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AMP Ltd has provided an assets under management (AUM) and cash flows update for the first quarter of 2021 (Q1FY21 covering January to March 2021), which showed that AMP Bank’s loan book totalled $20.8 billion, up from $20.6 billion in Q4FY20.
The bank attributed the growth to an uptick in owner-occupied loans in a “highly competitive” market.
According to the Australian Prudential Regulation Authority’s monthly authorised deposit-taking institution statistics, as at 28 February 2021, AMP Bank’s loan book totalled around $18.4 billion. Owner-occupied loans totalled around $13.16 billion, while investment loans totalled around $5.24 billion.
However, the APRA data does not include the loan book figures provided in AMP’s quarterly cash flow update.
AMP Bank has completed its home loan repayment pause program, which it made available to support borrowers during the coronavirus pandemic.
On the other hand, AMP Bank’s total deposits shrank from $16.1 million in Q4FY21 to $16.0 billion, which AMP Bank said was in line with its strategy to “optimise its funding mix”.
The deposits-to-loan ratio dropped from 78 per cent in Q4FY20 to 77 per cent in Q1FY21.
AMP’s Australian wealth management division AUM increased by $1.6 billion to $125.7 billion during Q1FY21, which the group said reflected stronger investment markets.
However, the division recorded net cash outflows of $1.5 billion in Q1FY21, including cash inflows of $5.2 billion, largely driven by $3.6 billion cash inflows on the North platform, and cash outflows of $6.7 billion, including $48 million in regular pension payments to clients in retirement and the exit of a corporate super mandate.
AMP Capital’s AUM declined by 1.7 per cent to $186.5 billion from $189.8 billion in Q1FY21, reflecting net cash outflows for the period of $2.9 billion.
AMP Capital reported external net cash outflows of $1.3 billion in Q1FY21, which it said was driven primarily by fixed income outflows as well as planned divestments of assets in infrastructure equity closed-end funds.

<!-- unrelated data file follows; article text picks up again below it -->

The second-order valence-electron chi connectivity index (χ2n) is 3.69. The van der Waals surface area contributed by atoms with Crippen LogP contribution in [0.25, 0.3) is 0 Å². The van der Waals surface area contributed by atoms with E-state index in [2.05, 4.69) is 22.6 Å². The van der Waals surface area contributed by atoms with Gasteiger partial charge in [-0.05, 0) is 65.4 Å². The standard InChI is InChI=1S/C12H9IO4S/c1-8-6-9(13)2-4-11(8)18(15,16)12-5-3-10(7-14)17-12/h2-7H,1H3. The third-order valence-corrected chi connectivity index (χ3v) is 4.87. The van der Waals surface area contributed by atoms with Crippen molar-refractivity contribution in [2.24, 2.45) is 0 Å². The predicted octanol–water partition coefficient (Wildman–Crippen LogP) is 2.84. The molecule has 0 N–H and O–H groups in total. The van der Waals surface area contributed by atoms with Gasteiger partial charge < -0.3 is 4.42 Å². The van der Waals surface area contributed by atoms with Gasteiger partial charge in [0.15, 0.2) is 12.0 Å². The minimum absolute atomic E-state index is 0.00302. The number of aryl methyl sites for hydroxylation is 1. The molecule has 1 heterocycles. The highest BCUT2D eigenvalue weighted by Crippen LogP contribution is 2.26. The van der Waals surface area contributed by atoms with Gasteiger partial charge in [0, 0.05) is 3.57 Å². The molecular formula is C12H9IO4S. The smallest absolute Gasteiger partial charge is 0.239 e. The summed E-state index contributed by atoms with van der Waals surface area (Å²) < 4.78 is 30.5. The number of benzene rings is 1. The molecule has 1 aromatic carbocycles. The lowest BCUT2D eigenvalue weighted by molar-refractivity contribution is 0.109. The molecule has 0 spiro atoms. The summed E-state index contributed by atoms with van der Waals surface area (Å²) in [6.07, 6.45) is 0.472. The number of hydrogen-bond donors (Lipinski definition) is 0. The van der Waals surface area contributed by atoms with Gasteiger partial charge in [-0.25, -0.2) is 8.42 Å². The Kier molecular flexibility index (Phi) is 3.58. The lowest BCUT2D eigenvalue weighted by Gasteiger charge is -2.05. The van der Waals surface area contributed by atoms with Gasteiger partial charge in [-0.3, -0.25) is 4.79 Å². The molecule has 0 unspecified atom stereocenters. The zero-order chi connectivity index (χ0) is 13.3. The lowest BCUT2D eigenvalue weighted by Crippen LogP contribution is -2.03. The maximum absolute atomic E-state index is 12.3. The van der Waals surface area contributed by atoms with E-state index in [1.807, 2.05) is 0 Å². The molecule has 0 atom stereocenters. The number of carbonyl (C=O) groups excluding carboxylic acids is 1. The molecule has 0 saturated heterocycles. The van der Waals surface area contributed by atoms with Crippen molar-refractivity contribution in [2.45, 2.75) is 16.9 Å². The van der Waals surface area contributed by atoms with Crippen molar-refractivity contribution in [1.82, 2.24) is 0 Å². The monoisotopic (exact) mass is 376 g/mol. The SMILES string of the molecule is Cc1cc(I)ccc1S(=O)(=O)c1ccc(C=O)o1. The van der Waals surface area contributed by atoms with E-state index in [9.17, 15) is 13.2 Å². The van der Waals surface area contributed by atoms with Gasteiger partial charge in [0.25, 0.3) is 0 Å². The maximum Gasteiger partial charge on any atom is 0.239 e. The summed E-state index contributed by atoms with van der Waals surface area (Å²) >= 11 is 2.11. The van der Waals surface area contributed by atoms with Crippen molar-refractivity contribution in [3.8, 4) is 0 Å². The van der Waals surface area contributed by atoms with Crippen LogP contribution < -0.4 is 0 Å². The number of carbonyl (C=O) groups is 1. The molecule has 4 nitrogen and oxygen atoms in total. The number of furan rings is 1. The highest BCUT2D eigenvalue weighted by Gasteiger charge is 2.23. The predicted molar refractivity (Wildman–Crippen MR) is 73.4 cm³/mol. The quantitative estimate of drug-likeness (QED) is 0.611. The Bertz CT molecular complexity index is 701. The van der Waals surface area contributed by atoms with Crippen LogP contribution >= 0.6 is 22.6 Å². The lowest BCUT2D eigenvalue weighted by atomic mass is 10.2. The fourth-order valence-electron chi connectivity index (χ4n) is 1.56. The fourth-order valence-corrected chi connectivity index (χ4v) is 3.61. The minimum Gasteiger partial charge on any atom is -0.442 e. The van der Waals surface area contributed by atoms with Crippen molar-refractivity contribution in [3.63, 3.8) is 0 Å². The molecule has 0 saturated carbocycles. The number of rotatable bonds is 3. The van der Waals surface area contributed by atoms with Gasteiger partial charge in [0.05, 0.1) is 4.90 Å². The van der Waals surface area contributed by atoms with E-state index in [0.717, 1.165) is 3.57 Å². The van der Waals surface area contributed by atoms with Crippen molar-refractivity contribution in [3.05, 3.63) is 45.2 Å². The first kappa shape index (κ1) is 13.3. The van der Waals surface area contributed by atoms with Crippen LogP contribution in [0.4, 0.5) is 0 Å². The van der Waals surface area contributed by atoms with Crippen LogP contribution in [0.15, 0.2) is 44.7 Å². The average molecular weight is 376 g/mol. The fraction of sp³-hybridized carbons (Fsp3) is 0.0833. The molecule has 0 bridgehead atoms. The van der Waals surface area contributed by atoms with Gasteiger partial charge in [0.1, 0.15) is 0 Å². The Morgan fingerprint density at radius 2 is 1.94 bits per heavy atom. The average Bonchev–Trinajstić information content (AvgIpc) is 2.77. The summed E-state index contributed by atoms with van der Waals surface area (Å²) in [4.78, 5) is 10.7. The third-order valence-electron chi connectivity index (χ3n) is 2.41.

The New Zealand wealth management division reported that its total AUM decreased to $12.2 billion from $12.4 billion in Q4FY20, which it said was in part due to the exit of a large corporate superannuation fund.
Net cash outflows of the division jumped from $56.0 million in Q1FY20 to $102.0 million, which the group attributed to increased competitor activity, exit of a corporate superannuation client, and the ongoing impacts of the coronavirus pandemic.
Commenting on business performance, outgoing AMP CEO Francesco De Ferrari said that it has remained “resilient” during the first quarter of 2021 as the group progressed on its simplification strategy.
He said: “We saw an encouraging performance in AMP Bank, performing solidly in a highly competitive market with sustained loan book growth.
“It’s also pleasing to see clients impacted by COVID-19 are getting back on their feet with all home loan pauses now lifted.”
“In Australian wealth management, our cash flows are showing underlying signs of improvement, with a reduction in outflows from corporate super mandates and a reduced impact from Protecting Your Super legislation.
“We supported clients through the period with $448 million in pension payments, which are reflected in cash outflows.”
He concluded: “We are accelerating change within AMP, having made strong progress on addressing our legacy issues, including our client remediation program, which is close to 90 per cent complete. We remain focused on delivering critical priorities to progress our transformation over the next quarter and continue positioning the business for future growth.”
AMP revealed earlier this year before releasing its full-year results for the year ending 31 December 2020 that it had been informed by US-based global asset manager Ares Management that it no longer intended to proceed with its non-binding indicative proposal for 100 per cent of AMP of $1.85 per share.
[Related: AMP Bank earnings sink 30%]